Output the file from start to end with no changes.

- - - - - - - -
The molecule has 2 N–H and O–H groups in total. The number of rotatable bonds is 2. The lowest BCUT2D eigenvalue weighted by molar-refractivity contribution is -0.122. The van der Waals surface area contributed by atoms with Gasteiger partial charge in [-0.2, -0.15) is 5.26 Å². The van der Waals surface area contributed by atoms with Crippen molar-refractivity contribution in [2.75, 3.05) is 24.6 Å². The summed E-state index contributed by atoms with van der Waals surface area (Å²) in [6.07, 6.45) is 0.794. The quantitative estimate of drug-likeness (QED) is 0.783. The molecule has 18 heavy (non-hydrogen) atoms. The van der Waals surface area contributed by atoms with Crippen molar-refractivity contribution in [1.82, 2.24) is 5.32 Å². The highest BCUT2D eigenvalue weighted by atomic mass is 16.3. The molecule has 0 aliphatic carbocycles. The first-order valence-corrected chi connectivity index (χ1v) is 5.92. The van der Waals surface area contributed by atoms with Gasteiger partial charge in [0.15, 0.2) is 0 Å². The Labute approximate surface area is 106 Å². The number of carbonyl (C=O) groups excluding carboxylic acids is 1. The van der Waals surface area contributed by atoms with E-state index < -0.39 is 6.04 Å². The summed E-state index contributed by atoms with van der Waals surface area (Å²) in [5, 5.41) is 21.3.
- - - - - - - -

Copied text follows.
The molecule has 2 N–H and O–H groups in total. The number of rotatable bonds is 2. The lowest BCUT2D eigenvalue weighted by molar-refractivity contribution is -0.122. The van der Waals surface area contributed by atoms with Gasteiger partial charge in [-0.2, -0.15) is 5.26 Å². The van der Waals surface area contributed by atoms with Crippen molar-refractivity contribution in [2.75, 3.05) is 24.6 Å². The summed E-state index contributed by atoms with van der Waals surface area (Å²) in [6.07, 6.45) is 0.794. The quantitative estimate of drug-likeness (QED) is 0.783. The molecule has 18 heavy (non-hydrogen) atoms. The van der Waals surface area contributed by atoms with Crippen molar-refractivity contribution in [1.82, 2.24) is 5.32 Å². The highest BCUT2D eigenvalue weighted by atomic mass is 16.3. The molecule has 0 aliphatic carbocycles. The first-order valence-corrected chi connectivity index (χ1v) is 5.92. The van der Waals surface area contributed by atoms with Gasteiger partial charge in [0.15, 0.2) is 0 Å². The Labute approximate surface area is 106 Å². The number of carbonyl (C=O) groups excluding carboxylic acids is 1. The van der Waals surface area contributed by atoms with E-state index < -0.39 is 6.04 Å². The summed E-state index contributed by atoms with van der Waals surface area (Å²) in [5, 5.41) is 21.3.